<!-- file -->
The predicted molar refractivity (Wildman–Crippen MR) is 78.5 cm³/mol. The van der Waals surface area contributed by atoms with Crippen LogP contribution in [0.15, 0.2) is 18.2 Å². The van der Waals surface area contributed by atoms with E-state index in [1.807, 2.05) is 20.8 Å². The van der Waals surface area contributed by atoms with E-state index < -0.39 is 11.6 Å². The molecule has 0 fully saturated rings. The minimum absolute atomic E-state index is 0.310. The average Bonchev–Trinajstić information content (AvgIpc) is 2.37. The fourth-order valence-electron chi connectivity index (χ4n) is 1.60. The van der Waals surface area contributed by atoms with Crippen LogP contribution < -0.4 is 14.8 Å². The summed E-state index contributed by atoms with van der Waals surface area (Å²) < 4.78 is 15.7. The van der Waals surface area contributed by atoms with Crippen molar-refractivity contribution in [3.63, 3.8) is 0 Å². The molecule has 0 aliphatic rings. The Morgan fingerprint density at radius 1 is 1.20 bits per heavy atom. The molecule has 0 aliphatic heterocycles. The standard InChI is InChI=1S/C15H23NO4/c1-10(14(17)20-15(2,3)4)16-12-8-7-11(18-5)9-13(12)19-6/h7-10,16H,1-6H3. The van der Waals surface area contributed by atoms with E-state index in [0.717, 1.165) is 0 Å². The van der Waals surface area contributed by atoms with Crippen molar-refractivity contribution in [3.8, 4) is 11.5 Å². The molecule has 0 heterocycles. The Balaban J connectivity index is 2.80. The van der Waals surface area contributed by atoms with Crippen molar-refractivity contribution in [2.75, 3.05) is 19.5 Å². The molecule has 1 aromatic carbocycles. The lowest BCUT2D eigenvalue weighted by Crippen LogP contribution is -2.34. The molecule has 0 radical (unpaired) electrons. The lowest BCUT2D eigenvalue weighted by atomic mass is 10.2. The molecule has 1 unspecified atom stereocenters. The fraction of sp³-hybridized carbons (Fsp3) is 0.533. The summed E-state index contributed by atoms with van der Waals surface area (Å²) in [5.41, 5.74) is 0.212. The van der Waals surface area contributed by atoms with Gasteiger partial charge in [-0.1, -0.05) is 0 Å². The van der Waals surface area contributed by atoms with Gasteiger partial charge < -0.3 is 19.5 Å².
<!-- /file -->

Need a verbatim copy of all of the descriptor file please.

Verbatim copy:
The predicted molar refractivity (Wildman–Crippen MR) is 78.5 cm³/mol. The van der Waals surface area contributed by atoms with Crippen LogP contribution in [0.15, 0.2) is 18.2 Å². The van der Waals surface area contributed by atoms with E-state index in [1.807, 2.05) is 20.8 Å². The van der Waals surface area contributed by atoms with E-state index < -0.39 is 11.6 Å². The molecule has 0 fully saturated rings. The minimum absolute atomic E-state index is 0.310. The average Bonchev–Trinajstić information content (AvgIpc) is 2.37. The fourth-order valence-electron chi connectivity index (χ4n) is 1.60. The van der Waals surface area contributed by atoms with Crippen LogP contribution < -0.4 is 14.8 Å². The summed E-state index contributed by atoms with van der Waals surface area (Å²) < 4.78 is 15.7. The van der Waals surface area contributed by atoms with Crippen molar-refractivity contribution in [3.63, 3.8) is 0 Å². The molecule has 0 aliphatic rings. The Morgan fingerprint density at radius 1 is 1.20 bits per heavy atom. The molecule has 0 aliphatic heterocycles. The standard InChI is InChI=1S/C15H23NO4/c1-10(14(17)20-15(2,3)4)16-12-8-7-11(18-5)9-13(12)19-6/h7-10,16H,1-6H3. The van der Waals surface area contributed by atoms with E-state index in [0.717, 1.165) is 0 Å². The van der Waals surface area contributed by atoms with Crippen molar-refractivity contribution in [3.8, 4) is 11.5 Å². The molecule has 0 heterocycles. The Balaban J connectivity index is 2.80. The van der Waals surface area contributed by atoms with Crippen molar-refractivity contribution in [2.75, 3.05) is 19.5 Å². The molecule has 1 aromatic carbocycles. The lowest BCUT2D eigenvalue weighted by Crippen LogP contribution is -2.34. The molecule has 0 radical (unpaired) electrons. The lowest BCUT2D eigenvalue weighted by atomic mass is 10.2. The molecule has 1 unspecified atom stereocenters. The fraction of sp³-hybridized carbons (Fsp3) is 0.533. The summed E-state index contributed by atoms with van der Waals surface area (Å²) in [5.41, 5.74) is 0.212. The van der Waals surface area contributed by atoms with Gasteiger partial charge in [-0.1, -0.05) is 0 Å². The van der Waals surface area contributed by atoms with Gasteiger partial charge < -0.3 is 19.5 Å².